African Garden + wildflower

Thoughts About "Green Thoughts"

The October/November selection for the Garden Blogger's Book Club is Eleanor Perenyi's "Green Thoughts: A Writer in the Garden." This is my first time participating. I first read this book 15 years ago. I had been gardening for a while and was beyond How-To books and books advising which plants to plant. So I was exploring gardening philosophy by reading such garden writers and designers as Russell Page, Mirabel Osler, Louise Beebe Wilder, and Gertrude Jekyll. I'd walk over the the library next to my office and immerse myself in garden literature on my Winter lunch hours. I read, absorbed, and chose what was applicable to my garden from the wealth of past and current garden writing. One of the best of those was "Green Thoughts," published in 1981. Unlike the other authors, who were gardeners who wrote books, Perenyi is a writer who gardens.
What most struck me on this second reading was how this book influenced my opinions and how my opinions have since diverged from those of Perenyi about gardening. I agree with Perenyi's dislike of the vulgar, rejecting those suburban gardens that are full of nothing but the newest hybrids. I also was influenced by her stance on annuals, where she condemns the standard American practice of "the ribbon border" of a mishmash of different colored annuals. Like Perenyi, I also have no annuals planted in the ground in my ornamental garden. Where my opinion diverges is in Perenyi's strong dislike for colored foliage. She doesn't want to see Autumn colors in Summer. I find that judicious use of purple or chartreuse foliage can add interest to a garden's down time, when little may be in bloom in a certain area.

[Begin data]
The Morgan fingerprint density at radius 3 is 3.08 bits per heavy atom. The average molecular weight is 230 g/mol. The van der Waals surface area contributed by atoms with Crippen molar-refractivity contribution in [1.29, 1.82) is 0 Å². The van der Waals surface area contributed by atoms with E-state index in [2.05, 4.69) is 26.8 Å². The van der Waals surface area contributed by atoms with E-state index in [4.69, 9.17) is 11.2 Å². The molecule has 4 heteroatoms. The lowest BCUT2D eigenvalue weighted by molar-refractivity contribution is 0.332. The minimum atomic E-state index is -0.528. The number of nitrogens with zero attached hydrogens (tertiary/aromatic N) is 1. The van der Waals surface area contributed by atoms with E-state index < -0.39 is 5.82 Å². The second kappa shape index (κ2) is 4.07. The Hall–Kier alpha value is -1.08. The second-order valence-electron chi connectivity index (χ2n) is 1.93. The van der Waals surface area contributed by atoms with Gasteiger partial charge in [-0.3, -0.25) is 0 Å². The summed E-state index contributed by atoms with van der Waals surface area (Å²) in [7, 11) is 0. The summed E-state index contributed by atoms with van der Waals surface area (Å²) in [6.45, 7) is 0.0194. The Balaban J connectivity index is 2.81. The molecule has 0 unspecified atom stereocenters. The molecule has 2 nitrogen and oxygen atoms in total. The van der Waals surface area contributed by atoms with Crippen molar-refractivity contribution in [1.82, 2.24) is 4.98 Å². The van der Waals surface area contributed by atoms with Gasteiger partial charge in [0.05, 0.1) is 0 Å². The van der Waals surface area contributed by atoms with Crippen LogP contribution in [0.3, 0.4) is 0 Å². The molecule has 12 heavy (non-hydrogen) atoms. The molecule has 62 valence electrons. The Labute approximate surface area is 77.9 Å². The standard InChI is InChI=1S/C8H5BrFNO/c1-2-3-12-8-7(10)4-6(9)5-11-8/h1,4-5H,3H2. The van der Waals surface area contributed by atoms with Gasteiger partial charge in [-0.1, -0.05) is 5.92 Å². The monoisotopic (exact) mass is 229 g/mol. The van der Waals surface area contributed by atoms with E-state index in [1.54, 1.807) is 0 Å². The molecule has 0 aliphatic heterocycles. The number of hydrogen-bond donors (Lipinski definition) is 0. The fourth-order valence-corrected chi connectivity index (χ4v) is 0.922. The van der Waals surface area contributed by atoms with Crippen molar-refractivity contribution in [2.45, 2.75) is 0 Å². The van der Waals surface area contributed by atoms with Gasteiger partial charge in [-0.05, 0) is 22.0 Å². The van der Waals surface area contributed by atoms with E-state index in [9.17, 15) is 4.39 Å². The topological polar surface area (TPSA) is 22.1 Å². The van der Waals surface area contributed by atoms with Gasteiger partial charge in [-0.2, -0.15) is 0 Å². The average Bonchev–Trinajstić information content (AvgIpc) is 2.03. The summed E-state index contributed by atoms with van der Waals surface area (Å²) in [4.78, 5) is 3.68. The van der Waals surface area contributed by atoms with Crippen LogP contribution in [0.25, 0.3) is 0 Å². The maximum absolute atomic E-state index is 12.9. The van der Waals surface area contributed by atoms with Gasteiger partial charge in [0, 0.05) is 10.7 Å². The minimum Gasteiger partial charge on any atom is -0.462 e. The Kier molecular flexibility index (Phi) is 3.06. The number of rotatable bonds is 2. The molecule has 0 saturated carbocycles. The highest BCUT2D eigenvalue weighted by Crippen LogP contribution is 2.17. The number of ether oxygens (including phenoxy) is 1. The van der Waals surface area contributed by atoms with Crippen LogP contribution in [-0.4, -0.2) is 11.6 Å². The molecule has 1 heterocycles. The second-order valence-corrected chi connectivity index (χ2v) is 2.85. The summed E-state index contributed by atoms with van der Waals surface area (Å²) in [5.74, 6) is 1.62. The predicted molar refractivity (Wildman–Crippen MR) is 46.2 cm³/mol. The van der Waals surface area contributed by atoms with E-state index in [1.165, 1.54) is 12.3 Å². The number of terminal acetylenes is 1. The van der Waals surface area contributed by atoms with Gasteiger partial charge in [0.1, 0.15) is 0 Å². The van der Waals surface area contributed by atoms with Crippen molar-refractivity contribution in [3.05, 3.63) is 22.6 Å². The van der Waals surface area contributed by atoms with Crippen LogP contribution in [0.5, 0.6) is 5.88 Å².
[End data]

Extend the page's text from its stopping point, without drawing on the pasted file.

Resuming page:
The format of the book is user-friendly, an alphabetical compilation of unrelated essays, which may be read in small bits, or several at a time, perfect for Winter lunch break or bedtime reading.

Reading this book is like sitting in Perenyi's garden listening to her talk about gardens and gardening. In addition to sound horticultural advice (don't bother digging up wildflowers to plant in your own garden, they'll probably not survive), it is full of humor and still-timely insights. For example, she condemns any "flower whose grower thinks of it in terms of advertising and brand names" as it "ceases to be a flower and becomes a product to be marketed like any other." The same holds true for other plants as well and the brand-naming of plants seems to be a more recent phenomenon. Particularly striking, and unique in gardening books is the essay, "Woman's Place," a feminist polemic on the history of gardens, both Eastern and Western.
This is a book to make a gardener think about the place of his or her garden in the world and how each garden has an impact on the planet as a whole. If you haven't already read it, go buy it or check it out from the library. No matter your skill or experience at gardening, there is something worthwhile for any gardener in this book.

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Thoughts About "Green Thoughts" + wildflower